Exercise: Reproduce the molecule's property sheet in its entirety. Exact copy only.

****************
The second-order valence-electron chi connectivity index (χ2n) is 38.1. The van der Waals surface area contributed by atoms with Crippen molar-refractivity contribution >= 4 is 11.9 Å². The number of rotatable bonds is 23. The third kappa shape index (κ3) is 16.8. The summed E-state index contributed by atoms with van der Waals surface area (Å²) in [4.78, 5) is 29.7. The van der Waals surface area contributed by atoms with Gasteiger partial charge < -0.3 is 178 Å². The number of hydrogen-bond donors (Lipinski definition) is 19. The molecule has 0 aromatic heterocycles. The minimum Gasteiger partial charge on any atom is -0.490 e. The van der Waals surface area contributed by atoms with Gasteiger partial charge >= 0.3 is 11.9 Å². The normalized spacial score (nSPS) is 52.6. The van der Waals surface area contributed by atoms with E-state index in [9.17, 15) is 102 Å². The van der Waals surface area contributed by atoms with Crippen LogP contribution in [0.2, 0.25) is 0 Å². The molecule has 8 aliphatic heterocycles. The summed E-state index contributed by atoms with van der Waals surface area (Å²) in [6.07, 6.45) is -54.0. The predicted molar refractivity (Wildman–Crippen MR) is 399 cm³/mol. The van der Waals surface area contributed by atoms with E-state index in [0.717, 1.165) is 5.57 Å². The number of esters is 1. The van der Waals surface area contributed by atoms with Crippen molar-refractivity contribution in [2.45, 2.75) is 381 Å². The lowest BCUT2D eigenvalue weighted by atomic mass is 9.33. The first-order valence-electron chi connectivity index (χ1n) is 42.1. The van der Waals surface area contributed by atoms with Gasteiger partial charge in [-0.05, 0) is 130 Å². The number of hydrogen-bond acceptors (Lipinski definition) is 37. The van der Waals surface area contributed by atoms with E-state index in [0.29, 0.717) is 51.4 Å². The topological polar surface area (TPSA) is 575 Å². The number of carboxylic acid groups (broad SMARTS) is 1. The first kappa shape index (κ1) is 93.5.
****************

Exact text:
The second-order valence-electron chi connectivity index (χ2n) is 38.1. The van der Waals surface area contributed by atoms with Crippen molar-refractivity contribution >= 4 is 11.9 Å². The number of rotatable bonds is 23. The third kappa shape index (κ3) is 16.8. The summed E-state index contributed by atoms with van der Waals surface area (Å²) in [4.78, 5) is 29.7. The van der Waals surface area contributed by atoms with Gasteiger partial charge < -0.3 is 178 Å². The number of hydrogen-bond donors (Lipinski definition) is 19. The molecule has 0 aromatic heterocycles. The minimum Gasteiger partial charge on any atom is -0.490 e. The van der Waals surface area contributed by atoms with Gasteiger partial charge >= 0.3 is 11.9 Å². The normalized spacial score (nSPS) is 52.6. The van der Waals surface area contributed by atoms with E-state index in [9.17, 15) is 102 Å². The van der Waals surface area contributed by atoms with Crippen LogP contribution in [0.2, 0.25) is 0 Å². The molecule has 8 aliphatic heterocycles. The summed E-state index contributed by atoms with van der Waals surface area (Å²) in [6.07, 6.45) is -54.0. The predicted molar refractivity (Wildman–Crippen MR) is 399 cm³/mol. The van der Waals surface area contributed by atoms with E-state index in [0.717, 1.165) is 5.57 Å². The number of esters is 1. The van der Waals surface area contributed by atoms with Crippen molar-refractivity contribution in [2.45, 2.75) is 381 Å². The lowest BCUT2D eigenvalue weighted by atomic mass is 9.33. The first-order valence-electron chi connectivity index (χ1n) is 42.1. The van der Waals surface area contributed by atoms with Gasteiger partial charge in [-0.05, 0) is 130 Å². The number of hydrogen-bond acceptors (Lipinski definition) is 37. The van der Waals surface area contributed by atoms with E-state index in [0.29, 0.717) is 51.4 Å². The topological polar surface area (TPSA) is 575 Å². The number of carboxylic acid groups (broad SMARTS) is 1. The first kappa shape index (κ1) is 93.5.